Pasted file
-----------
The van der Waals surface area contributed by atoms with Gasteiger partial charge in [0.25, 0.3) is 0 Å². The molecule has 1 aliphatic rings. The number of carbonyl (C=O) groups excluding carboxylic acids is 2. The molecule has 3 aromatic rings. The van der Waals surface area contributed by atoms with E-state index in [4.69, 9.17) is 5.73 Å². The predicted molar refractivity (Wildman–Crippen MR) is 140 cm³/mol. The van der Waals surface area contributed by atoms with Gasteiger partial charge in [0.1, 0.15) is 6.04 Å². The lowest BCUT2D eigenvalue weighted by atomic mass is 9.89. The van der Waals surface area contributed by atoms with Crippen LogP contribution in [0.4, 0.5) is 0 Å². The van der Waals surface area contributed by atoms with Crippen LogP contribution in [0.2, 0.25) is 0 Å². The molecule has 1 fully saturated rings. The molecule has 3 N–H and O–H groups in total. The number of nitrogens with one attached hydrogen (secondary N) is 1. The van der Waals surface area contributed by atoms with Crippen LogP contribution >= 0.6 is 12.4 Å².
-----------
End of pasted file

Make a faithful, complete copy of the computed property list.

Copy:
The van der Waals surface area contributed by atoms with Gasteiger partial charge in [0.25, 0.3) is 0 Å². The molecule has 1 aliphatic rings. The number of carbonyl (C=O) groups excluding carboxylic acids is 2. The molecule has 3 aromatic rings. The van der Waals surface area contributed by atoms with E-state index in [4.69, 9.17) is 5.73 Å². The predicted molar refractivity (Wildman–Crippen MR) is 140 cm³/mol. The van der Waals surface area contributed by atoms with Gasteiger partial charge in [0.1, 0.15) is 6.04 Å². The lowest BCUT2D eigenvalue weighted by atomic mass is 9.89. The van der Waals surface area contributed by atoms with Crippen LogP contribution in [0.4, 0.5) is 0 Å². The van der Waals surface area contributed by atoms with Crippen LogP contribution in [0.2, 0.25) is 0 Å². The molecule has 1 fully saturated rings. The molecule has 3 N–H and O–H groups in total. The number of nitrogens with one attached hydrogen (secondary N) is 1. The van der Waals surface area contributed by atoms with Crippen LogP contribution >= 0.6 is 12.4 Å².